The creativity of people from other fields is ignored. The outcomes of their creativity can potentially have far, far greater reach and ramifications than even the greatest of the ‘artists’ and ‘musicians’- and the world needs more creative people making an impact in professions deemed ‘uncreative’ than they need artists. Beethoven was amazing, but if I were to measure his impact on the world it would be negligible compared to some unknown Indian pharma CEO pumping out cheap drugs for Africa. The latter’s ‘creativity’ was in exploiting a situation and setting up efficient supply chains.

The kind of creativity these professions demand is not easy (more flame material here). It requires a tremendous amount of knowledge and understanding of often extremely complex material before it can translate to creativity.

Look at your computer. Unless you have advanced degrees in electrical engineering and computer science: you have no freaking idea how it works.

Some guy built it though. Lots of guys- in fact. They visualized everything from the flow of electrons to the storage of information microscopically to the way in which you interact with the machine. That level of creativity: that is fucking incredible, and exceptionally rare.

Every time I hear Picasso or Monet or Jackson Pollock mentioned as some kind of paragon of creative thought process across all fields- I feel like socking someone in the jaw right there.

Every single component of your computer- from the rechargeable battery to the LCD display, signal modulation that lets you use wifi and communicate wirelessly, the millions of tiny transistors, the processing unit that computers and displays graphics- is a greater achievement of human creative spirit than anything Monet and Pollock did- and it’s about damn time that we start understanding that creativity is not about drawing or singing.

It’s a way of looking at things with a fresh perspective. Anything. Even business, or medicine or engineering which are seen to be for ‘geeks/nerds/preps’.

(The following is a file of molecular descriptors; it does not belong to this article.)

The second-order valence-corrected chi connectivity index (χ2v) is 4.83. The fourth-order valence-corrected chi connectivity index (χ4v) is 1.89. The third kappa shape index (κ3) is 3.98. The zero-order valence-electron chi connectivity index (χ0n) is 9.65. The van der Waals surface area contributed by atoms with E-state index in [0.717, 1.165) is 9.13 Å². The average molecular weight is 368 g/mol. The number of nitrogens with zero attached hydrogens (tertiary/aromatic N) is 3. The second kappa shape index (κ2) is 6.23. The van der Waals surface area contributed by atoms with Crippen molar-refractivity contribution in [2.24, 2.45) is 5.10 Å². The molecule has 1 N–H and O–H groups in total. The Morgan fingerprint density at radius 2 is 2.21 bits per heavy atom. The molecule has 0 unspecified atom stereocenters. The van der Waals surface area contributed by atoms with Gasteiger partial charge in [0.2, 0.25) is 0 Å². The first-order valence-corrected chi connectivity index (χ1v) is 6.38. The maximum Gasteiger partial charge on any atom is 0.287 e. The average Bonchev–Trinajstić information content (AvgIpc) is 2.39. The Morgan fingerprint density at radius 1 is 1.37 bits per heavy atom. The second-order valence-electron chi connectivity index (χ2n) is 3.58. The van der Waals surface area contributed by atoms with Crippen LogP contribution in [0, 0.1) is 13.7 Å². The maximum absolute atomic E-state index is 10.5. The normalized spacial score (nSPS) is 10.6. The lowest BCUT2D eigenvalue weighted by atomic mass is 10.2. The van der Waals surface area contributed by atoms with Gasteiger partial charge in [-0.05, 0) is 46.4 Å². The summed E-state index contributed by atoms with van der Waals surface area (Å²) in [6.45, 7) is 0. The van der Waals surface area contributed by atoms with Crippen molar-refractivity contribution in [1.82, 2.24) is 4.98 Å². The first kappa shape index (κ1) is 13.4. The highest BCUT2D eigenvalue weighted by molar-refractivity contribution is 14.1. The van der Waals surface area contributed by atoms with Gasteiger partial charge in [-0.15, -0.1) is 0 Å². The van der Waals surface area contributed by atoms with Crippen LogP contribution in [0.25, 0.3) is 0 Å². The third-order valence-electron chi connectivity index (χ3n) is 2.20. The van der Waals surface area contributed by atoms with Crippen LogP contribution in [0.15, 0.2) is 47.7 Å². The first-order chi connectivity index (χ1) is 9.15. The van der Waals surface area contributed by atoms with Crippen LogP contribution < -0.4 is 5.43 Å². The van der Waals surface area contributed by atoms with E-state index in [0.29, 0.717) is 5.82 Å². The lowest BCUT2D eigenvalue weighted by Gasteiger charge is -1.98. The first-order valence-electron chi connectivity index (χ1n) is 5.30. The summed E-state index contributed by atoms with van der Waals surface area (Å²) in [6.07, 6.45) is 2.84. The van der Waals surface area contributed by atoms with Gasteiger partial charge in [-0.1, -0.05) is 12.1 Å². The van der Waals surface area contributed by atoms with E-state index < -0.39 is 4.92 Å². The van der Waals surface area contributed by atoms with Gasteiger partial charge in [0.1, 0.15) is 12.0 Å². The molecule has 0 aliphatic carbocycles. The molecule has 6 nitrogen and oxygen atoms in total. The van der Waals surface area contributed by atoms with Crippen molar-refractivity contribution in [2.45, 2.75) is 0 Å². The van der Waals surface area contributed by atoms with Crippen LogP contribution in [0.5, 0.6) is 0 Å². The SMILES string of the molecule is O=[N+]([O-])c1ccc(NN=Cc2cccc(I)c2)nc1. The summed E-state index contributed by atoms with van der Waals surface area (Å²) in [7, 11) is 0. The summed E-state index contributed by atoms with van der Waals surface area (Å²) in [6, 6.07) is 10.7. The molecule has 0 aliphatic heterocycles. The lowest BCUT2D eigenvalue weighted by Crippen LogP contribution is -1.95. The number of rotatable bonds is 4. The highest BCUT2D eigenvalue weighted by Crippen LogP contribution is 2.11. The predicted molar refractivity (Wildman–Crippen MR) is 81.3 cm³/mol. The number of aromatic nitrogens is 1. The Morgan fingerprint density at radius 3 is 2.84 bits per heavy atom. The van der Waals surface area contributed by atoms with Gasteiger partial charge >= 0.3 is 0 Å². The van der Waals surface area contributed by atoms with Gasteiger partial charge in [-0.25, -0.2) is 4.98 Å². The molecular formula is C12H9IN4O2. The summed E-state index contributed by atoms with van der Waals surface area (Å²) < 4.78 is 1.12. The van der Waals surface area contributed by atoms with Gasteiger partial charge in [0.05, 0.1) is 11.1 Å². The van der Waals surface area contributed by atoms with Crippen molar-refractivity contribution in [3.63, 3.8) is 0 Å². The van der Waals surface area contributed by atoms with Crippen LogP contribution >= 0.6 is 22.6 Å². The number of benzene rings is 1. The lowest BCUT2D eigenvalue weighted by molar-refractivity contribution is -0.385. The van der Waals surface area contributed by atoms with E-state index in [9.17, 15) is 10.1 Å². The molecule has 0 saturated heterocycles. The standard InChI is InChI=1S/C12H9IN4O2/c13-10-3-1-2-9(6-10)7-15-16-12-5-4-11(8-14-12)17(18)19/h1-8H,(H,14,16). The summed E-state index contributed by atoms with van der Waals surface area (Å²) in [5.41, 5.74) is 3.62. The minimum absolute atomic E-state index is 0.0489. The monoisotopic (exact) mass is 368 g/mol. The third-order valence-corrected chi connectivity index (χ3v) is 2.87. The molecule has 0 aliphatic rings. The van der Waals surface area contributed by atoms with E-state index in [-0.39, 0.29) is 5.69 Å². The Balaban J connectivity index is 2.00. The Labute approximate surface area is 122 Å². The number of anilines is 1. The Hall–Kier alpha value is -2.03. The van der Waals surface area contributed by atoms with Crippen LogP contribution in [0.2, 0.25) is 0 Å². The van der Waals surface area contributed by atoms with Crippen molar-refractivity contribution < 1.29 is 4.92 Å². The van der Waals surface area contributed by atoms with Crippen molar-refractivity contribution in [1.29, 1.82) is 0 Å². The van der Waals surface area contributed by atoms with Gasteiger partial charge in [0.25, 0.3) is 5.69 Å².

These professions can often become quite mechanical, yes, but that’s why they need creative thinkers who are willing to take on the challenge.

It’s easy to be creative if you’re an actor or musician. Anyone with a mediocre skillset can claim to be superficially ‘creative’ in this sense and be acknowledged as such by society. Art and music and writing give me a lot of peace of mind, and keep me mentally stimulated and receptive to new ideas. I have created some great art, I have composed songs that I am in love with.

But I would have to be a masturbatory fool to think that this was somehow ‘more creative’ than the people who created Quora, Google, Microsoft or Amazon- or any of the hundreds of startups trying to solve problems in ways that I could never have even thought of.

It’s hard to be creative if you’re an engineer or businessman or mathematician or a system builder of any sort- you have deadlines and constraints to meet. You won’t get any respect, your creativity will neither be understood nor appreciated by the general public. Your creativity needs to survive and then thrive even after 2 or 3 decades of social conditioning that tries to turn you into a drone- of having people trying to convince you that that what you’re doing is menial, mechanical, mediocre, generic, or just generally incomprehensible.

That is rare, and that is why it is valuable.

2 comentarios en «Creatividad y trabajo»

  1. Tenía una vaga idea sobre esto, realmente pensaba así antes de leer este texto, pero verlo así plasmado sirve para concretar el pensamiento y confirmarlo. Muchas gracias por compartirlo, da gusto ver a gente con la mente abierta de este modo (al autor del texto y a ti que lo publicas).

  2. Estupendo. Muchas gracias por compartirlo.
    En el mundo de negocios/ingeniería solemos ver al jefe/empresario como el que mata la creatividad (incluso antes de nacer).
    Este punto de vista, de la equivocación al negar la creatividad en este tipo de trabajos, me parece muy acertado.